Stress is part of life and is something we will encounter from time to time. But there are things that can be done to mitigate its appearance and how it affects our daily life. While some stressful situations are unavoidable, others are, and take a shift in perception to help handle them effectively.

Without getting too entrenched in psychological terminology, stress can be broken down into three different categories: acute stress, episodic acute stress, and chronic stress.

Acute stress is short term, such as the anxiety felt after a car accident, whereas episodic acute stress is associated with people who suffer from acute stress frequently, and in summary, are people who are always in a rush but are always late. The third kind of stress causes chronic problems, hence the name, and comes when a person never sees a way out of a bad situation. Chronic stress can lead to heart attacks, a weakened immune system, fertility problems, and various other serious effects.

Regardless of what kind of stress you may have endured today, following these tips can help give you the tools to manage all forms of stress and stressful situations.


Pause. Halt. Whatever you want to call it. Chances are if you are wrapped up in stress, it is consuming your thoughts and clouding your decision-making abilities. Stop what you’re doing and take a seat (perhaps on a comfy chair).


Breathing exercises help you relax because they make your body feel like it already is relaxed, thus sending a message to your brain to calm down. If you need some direction, The University of Michigan has a great list of breathing exercises to help encourage relaxation. Others find meditation helpful, and with so many apps, like Calm, Headspace, and Simply Being, there is definitely something out there for you.


It may seem like an old-school solution to stress, but there is an odd satisfaction when checking something off a list. The most effective lists are ones that note all tasks, when they need to be completed, and their level of priority. If you encountered a stressful situation that does not require any actionable items, consider journaling describing how you felt, what happened, what you wish happened, and ways to handle it differently. In a world of typing, writing can be more cathartic.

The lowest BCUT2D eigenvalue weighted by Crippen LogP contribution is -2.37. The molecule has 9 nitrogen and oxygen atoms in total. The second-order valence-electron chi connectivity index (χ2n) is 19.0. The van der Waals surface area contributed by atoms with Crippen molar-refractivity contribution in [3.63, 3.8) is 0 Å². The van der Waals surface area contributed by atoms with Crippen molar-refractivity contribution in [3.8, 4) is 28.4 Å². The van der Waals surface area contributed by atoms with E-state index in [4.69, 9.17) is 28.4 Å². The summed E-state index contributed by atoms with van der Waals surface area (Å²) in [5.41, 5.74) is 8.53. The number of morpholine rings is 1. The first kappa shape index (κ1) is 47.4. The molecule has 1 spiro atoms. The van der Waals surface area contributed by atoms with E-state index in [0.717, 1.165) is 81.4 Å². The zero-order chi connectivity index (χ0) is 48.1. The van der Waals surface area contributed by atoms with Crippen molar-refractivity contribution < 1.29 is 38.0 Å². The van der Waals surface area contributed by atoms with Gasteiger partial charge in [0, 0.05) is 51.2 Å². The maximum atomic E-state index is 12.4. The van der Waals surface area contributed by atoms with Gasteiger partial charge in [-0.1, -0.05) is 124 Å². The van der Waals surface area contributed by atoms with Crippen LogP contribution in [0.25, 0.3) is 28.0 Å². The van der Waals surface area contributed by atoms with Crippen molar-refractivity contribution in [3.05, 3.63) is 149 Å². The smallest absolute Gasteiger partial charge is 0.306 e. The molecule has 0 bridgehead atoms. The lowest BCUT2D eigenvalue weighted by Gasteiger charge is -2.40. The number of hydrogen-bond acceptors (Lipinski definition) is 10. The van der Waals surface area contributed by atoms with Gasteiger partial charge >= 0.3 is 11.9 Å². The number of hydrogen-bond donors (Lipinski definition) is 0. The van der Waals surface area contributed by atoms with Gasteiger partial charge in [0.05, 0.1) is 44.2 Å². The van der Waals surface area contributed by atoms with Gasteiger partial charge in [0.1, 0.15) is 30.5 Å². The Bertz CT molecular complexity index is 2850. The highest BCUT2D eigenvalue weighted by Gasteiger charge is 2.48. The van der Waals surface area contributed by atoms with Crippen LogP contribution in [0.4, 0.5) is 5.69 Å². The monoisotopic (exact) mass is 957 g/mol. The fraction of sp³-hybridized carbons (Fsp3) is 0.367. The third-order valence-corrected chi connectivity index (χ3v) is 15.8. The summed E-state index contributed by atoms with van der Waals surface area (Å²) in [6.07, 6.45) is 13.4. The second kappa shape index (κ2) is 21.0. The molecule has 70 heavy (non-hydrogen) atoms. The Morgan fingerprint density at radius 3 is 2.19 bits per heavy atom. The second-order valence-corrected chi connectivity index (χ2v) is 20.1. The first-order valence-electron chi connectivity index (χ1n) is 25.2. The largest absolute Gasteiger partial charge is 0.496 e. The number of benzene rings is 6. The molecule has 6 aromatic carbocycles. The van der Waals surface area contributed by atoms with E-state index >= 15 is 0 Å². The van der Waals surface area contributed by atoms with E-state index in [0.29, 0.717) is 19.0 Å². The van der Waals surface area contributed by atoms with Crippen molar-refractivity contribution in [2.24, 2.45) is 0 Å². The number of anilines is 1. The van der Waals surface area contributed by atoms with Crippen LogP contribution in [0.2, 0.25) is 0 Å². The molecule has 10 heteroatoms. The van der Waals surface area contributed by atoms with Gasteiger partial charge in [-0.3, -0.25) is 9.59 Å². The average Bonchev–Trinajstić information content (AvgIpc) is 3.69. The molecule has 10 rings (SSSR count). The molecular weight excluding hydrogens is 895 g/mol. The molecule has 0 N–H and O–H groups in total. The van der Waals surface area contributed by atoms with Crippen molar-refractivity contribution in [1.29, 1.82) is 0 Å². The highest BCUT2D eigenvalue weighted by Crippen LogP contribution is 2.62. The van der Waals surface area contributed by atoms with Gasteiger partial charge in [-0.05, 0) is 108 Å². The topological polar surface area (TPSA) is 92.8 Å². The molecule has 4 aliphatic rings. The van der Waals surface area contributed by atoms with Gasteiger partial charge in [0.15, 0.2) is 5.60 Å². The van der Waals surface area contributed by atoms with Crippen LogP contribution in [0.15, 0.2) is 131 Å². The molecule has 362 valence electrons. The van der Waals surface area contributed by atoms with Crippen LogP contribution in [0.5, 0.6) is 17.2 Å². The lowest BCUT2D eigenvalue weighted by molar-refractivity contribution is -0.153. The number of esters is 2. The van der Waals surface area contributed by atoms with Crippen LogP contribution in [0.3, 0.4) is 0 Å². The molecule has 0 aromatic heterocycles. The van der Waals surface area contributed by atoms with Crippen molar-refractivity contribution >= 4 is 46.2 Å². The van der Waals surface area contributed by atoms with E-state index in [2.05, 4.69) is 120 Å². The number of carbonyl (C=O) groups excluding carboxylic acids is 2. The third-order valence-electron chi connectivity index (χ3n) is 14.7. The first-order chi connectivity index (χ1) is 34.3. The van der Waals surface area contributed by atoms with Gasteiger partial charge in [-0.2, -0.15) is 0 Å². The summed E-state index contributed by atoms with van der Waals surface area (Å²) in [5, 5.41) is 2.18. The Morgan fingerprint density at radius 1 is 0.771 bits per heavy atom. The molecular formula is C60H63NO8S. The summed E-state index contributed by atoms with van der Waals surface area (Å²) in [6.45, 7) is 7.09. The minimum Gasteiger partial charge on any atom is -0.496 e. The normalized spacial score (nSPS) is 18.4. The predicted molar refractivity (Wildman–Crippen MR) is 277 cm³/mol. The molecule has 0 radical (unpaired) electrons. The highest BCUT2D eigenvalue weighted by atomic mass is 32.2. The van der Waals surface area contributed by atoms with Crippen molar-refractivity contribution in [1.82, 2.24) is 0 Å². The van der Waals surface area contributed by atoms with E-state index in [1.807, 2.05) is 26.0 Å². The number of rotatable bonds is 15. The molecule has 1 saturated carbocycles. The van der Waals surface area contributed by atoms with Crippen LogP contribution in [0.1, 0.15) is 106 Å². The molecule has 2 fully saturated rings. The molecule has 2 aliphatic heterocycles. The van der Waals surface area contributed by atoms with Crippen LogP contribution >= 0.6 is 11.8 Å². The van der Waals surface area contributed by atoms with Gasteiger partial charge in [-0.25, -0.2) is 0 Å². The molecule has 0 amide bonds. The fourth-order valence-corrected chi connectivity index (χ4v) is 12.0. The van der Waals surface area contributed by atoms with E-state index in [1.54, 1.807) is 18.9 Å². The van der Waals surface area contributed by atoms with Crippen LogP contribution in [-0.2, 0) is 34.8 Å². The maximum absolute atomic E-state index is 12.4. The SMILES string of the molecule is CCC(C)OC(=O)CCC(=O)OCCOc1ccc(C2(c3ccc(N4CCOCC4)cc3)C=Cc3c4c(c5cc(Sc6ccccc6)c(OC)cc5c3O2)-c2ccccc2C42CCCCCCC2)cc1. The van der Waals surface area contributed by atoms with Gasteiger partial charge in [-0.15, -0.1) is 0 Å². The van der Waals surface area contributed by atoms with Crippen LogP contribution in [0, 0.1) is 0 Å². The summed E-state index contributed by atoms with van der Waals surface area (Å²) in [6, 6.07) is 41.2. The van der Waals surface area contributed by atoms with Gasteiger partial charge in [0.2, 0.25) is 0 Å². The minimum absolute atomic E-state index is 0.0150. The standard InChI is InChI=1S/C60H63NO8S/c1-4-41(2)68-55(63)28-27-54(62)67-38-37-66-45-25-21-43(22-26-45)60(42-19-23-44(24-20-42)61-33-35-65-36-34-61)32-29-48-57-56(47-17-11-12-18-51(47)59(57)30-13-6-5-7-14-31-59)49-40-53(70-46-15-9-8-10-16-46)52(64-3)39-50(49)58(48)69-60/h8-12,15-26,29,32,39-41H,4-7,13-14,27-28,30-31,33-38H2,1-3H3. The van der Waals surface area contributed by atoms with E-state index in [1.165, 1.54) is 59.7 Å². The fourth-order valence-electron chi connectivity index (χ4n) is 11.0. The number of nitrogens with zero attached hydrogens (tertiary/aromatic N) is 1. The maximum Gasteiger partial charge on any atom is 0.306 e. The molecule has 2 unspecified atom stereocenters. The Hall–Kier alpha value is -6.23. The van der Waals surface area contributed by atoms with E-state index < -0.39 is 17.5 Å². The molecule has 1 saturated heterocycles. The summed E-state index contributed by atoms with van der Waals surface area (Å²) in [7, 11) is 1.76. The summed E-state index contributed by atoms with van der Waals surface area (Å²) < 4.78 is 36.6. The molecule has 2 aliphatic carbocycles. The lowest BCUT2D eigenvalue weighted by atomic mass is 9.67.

Now you are (hopefully) calm, with a list in hand, and ready to evaluate what is written. Do you need help to complete any of the tasks? Are you being realistic? What time of day are you going to be most productive? Note the vital steps necessary to complete each task as this can help break down big tasks into smaller, easier to-do’s!


Prioritizing tasks can help rid yourself of the looming feeling of being overwhelmed. Prioritize what needs to be done today, tomorrow, and which tasks are long term. Consider tackling the menial, quick tasks in your downtime to get them off the list as soon as possible.


At this point, you’ve had a stressful day or dealt with a stressful situation and tackled items 1 through 5. Now, it’s time to soothe. It could be a bath instead of a shower, reading a chapter of your favorite book before bed, scrolling on Instagram for 30 minutes, or watching another episode of WestWorld. Take some to yourself, it’s important to feel recharged.

Take Action

After recharging, it’s time to put your plan into action. Start and end your day with an intention of productivity and positivity and you’ll be amazed at how much of your list you can tackle.

Stress is a part of life, but a part of life that can be managed and handled in a positive way. All three types of stress may make their appearance in your life and each offers their own struggle, challenging you to think critically to help mitigate its effects. The next time you find yourself overwhelmed, implementing these 7 tips can make all the difference.